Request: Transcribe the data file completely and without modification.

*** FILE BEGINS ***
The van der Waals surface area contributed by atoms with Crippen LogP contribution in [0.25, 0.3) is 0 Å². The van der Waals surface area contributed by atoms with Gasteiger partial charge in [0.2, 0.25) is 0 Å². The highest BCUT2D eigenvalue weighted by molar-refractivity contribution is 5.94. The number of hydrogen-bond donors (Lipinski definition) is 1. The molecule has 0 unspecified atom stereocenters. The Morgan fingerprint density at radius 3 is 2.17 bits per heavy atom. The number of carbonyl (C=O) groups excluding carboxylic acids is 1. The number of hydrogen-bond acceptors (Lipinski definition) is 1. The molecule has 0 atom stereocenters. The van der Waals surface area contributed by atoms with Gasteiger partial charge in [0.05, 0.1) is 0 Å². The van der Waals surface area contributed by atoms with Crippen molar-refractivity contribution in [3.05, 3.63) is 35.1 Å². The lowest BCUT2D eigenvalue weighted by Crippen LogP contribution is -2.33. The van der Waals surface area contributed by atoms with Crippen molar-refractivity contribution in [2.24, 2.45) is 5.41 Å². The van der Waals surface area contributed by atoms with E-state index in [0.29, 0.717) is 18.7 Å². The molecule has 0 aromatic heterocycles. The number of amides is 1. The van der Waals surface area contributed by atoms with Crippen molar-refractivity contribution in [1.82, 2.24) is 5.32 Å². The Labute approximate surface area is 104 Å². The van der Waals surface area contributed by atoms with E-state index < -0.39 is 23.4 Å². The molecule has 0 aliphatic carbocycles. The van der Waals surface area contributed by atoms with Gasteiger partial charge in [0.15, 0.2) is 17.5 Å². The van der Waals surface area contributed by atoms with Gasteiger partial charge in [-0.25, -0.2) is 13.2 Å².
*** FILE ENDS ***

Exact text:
The van der Waals surface area contributed by atoms with Crippen LogP contribution in [0.25, 0.3) is 0 Å². The van der Waals surface area contributed by atoms with Gasteiger partial charge in [0.2, 0.25) is 0 Å². The highest BCUT2D eigenvalue weighted by molar-refractivity contribution is 5.94. The number of hydrogen-bond donors (Lipinski definition) is 1. The molecule has 0 unspecified atom stereocenters. The Morgan fingerprint density at radius 3 is 2.17 bits per heavy atom. The number of carbonyl (C=O) groups excluding carboxylic acids is 1. The number of hydrogen-bond acceptors (Lipinski definition) is 1. The molecule has 0 atom stereocenters. The van der Waals surface area contributed by atoms with Gasteiger partial charge in [0.05, 0.1) is 0 Å². The van der Waals surface area contributed by atoms with Crippen molar-refractivity contribution in [3.05, 3.63) is 35.1 Å². The lowest BCUT2D eigenvalue weighted by Crippen LogP contribution is -2.33. The van der Waals surface area contributed by atoms with Crippen molar-refractivity contribution in [2.24, 2.45) is 5.41 Å². The van der Waals surface area contributed by atoms with E-state index in [0.29, 0.717) is 18.7 Å². The molecule has 0 aromatic heterocycles. The number of amides is 1. The van der Waals surface area contributed by atoms with Crippen molar-refractivity contribution in [1.82, 2.24) is 5.32 Å². The Labute approximate surface area is 104 Å². The van der Waals surface area contributed by atoms with E-state index < -0.39 is 23.4 Å². The molecule has 0 aliphatic carbocycles. The van der Waals surface area contributed by atoms with Gasteiger partial charge in [0.15, 0.2) is 17.5 Å². The van der Waals surface area contributed by atoms with Gasteiger partial charge in [-0.25, -0.2) is 13.2 Å².